Smart Phones To Diagnose Speech and Language Disorders In Children
(Photo : Photo by Mario Tama/Getty Images)
Early detection of speech and language disorders in children is crucial. But many of these incidents remained unnoticed until later in life.
For many years, researchers around the globe tried to find different ways to detect speech and language disorders at an early stage. One of these research teams seems to be looking at the right direction. MIT Computer Science stated that the Artificial Intelligence Lab and the General Hospital's Institute of Health Professions in Massachusetts are currently developing easily accessible tools that will screen speech and language disorders in children.
How Does it Work?
The children are presented with a story, with a series of photos and accompanying narrative - and they would be asked to retell their version of the story. Using a program installed on a smartphone or a tablet, the application will then analyze the audio recordings.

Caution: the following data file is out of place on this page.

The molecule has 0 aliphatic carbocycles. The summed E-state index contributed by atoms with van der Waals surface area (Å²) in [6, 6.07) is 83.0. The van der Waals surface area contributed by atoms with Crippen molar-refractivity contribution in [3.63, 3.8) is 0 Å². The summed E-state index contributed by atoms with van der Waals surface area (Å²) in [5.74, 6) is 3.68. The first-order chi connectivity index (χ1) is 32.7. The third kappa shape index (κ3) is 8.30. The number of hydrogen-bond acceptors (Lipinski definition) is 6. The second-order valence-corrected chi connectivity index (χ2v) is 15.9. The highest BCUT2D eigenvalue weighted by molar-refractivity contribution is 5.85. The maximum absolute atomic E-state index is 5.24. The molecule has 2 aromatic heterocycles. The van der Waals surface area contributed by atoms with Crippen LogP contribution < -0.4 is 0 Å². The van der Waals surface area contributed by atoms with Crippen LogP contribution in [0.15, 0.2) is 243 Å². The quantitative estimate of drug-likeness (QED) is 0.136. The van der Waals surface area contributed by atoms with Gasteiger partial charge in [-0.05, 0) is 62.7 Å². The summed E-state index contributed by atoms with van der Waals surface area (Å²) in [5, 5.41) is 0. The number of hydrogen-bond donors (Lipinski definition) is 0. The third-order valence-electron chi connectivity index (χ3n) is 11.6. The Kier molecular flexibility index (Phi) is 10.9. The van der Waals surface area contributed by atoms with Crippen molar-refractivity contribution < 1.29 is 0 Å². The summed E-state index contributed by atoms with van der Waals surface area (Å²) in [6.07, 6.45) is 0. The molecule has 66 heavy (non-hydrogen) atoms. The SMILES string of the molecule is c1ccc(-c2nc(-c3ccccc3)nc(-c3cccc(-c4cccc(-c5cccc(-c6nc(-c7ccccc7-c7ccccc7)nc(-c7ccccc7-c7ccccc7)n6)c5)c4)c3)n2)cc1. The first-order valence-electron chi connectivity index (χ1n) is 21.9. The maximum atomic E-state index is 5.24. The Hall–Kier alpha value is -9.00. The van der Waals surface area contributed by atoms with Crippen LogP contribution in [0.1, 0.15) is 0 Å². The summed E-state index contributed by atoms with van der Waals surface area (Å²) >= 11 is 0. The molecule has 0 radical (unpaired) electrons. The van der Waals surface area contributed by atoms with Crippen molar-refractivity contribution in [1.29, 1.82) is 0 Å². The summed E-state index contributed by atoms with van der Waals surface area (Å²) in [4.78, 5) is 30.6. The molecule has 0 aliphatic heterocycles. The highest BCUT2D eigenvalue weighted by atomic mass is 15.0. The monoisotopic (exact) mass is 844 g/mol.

This type of speech and language disorder detector is being led by John Guttag, an MIT Professor and the senior author of the study. According to Guttag, the idea to conduct fully automated screenings through smart mobile devices may produce better diagnoses. "I think this opens up the possibility of low-cost screening for large numbers of children, and I think that if we could do that, it would be a great boon to society," Guttag said in one of his interviews.
Guttag and Jen Gong used machine learning to create the system sifting through the data gathered by two MGH Institute of Health Professions researchers, Jordan Green and Tiffany Hogan. The program was trained to detect any speech or language impairment.
Speech and language impairments are rooted in the brain, but they also affect neural pathways. Speech disorders disrupt motor pathways and language disorders troubles cognitive and linguistic pathways. The study is still in its early stages of experimentation but the researchers are very optimistic about the success of this project. According to the team, initial tests produced promising results.